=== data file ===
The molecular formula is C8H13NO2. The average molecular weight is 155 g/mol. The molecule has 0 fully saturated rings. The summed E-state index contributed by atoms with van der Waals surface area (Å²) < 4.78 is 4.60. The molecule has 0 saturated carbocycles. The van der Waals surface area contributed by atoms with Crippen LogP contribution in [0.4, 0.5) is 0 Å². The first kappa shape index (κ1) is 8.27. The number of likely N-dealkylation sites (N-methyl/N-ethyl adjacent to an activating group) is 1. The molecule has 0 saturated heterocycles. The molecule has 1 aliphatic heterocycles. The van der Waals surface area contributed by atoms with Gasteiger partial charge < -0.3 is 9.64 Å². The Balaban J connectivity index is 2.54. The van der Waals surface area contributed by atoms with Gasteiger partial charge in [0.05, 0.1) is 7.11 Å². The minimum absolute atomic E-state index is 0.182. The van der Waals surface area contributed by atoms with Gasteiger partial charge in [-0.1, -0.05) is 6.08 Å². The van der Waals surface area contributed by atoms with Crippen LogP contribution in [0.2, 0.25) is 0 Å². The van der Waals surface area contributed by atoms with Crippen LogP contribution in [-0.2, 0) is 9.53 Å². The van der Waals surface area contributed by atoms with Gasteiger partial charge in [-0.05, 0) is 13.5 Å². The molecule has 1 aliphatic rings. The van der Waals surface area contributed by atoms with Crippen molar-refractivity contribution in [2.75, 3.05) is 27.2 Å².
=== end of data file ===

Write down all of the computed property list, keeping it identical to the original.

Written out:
The molecular formula is C8H13NO2. The average molecular weight is 155 g/mol. The molecule has 0 fully saturated rings. The summed E-state index contributed by atoms with van der Waals surface area (Å²) < 4.78 is 4.60. The molecule has 0 saturated carbocycles. The van der Waals surface area contributed by atoms with Crippen LogP contribution in [0.4, 0.5) is 0 Å². The first kappa shape index (κ1) is 8.27. The number of likely N-dealkylation sites (N-methyl/N-ethyl adjacent to an activating group) is 1. The molecule has 0 saturated heterocycles. The molecule has 1 aliphatic heterocycles. The van der Waals surface area contributed by atoms with Gasteiger partial charge < -0.3 is 9.64 Å². The Balaban J connectivity index is 2.54. The van der Waals surface area contributed by atoms with Gasteiger partial charge in [0.05, 0.1) is 7.11 Å². The minimum absolute atomic E-state index is 0.182. The van der Waals surface area contributed by atoms with Gasteiger partial charge in [-0.1, -0.05) is 6.08 Å². The van der Waals surface area contributed by atoms with Crippen LogP contribution in [0.2, 0.25) is 0 Å². The van der Waals surface area contributed by atoms with Crippen LogP contribution in [-0.2, 0) is 9.53 Å². The van der Waals surface area contributed by atoms with Gasteiger partial charge in [-0.05, 0) is 13.5 Å². The molecule has 1 aliphatic rings. The van der Waals surface area contributed by atoms with Crippen molar-refractivity contribution in [2.75, 3.05) is 27.2 Å².